Imagine an additional 10,000 patients per year cycling through Munson Medical Center’s main campus. And not just people there to get a broken arm looked at, but surgery patients.
That’s 27 patients a day on average, seven days a week, plus loved ones and friends who want to visit. Given Munson’s challenging geography — as in there’s not enough of it — squeezing that many more people in and out of those buildings, streets and parking lots every day would increase the stress level.
So 10 years ago the idea of building a stand-alone surgery center away from Munson’s main campus was inspired.
Today, the Northwest Michigan Surgery Center at Copper Ridge has six operating rooms and is adding two more. It specializes in elective surgeries, such as hernia repairs and in doing it quickly.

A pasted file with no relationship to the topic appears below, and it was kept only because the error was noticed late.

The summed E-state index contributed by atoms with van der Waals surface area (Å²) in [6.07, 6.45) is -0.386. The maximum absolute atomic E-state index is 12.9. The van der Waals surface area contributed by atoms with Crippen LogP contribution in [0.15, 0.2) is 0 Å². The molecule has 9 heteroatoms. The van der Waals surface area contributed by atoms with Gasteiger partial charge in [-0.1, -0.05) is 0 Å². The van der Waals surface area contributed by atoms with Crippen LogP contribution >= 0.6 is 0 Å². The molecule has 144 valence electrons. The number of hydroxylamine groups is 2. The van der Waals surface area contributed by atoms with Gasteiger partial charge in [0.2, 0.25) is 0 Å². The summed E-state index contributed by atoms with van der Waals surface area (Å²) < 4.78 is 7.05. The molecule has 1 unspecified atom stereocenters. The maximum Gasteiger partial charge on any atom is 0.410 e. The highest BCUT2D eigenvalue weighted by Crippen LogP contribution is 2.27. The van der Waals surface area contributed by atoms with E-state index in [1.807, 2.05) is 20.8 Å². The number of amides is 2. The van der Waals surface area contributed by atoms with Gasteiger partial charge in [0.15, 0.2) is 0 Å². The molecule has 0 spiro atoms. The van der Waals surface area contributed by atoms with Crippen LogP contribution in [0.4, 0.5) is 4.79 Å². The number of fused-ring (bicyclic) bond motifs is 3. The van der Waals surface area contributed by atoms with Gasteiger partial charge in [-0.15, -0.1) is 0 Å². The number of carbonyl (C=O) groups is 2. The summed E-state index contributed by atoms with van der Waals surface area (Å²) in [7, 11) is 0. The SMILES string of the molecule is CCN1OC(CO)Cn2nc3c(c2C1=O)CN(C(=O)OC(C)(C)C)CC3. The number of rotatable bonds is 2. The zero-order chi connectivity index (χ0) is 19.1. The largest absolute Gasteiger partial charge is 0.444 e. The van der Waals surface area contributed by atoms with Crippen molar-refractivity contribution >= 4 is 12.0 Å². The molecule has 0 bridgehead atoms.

“Our rule is that we get people in and out,” said LoAnn Vande Leest, surgery center CEO. “They’re on time, they go home, they recover, they’re happy.”
Surgery centers are a growing trend, said Lynn Perry Wooten, Associate Dean for Undergraduate Programs at the University of Michigan Ross School of Business. They are efficient, they let patients spend more time at home, ease strains on hospitals and may reduce infection rates by separating surgery patients from sick patients.
Patients can’t go to surgery centers for diagnostic or nonsurgical procedures and aren’t allowed to stay more than 23 hours.
And perhaps most important for Munson and other surgery patients, they don’t take up precious space and time. The surgery center gave those seeking elective surgery a status they didn’t have before.
“A lot of the patients that could have their procedures done and go home the same day were having to get scheduled later in the day,” said Tina Piotrowski, the Surgery Center’s clinical director. “It was really putting extra stress on an already full operating room schedule at Munson.”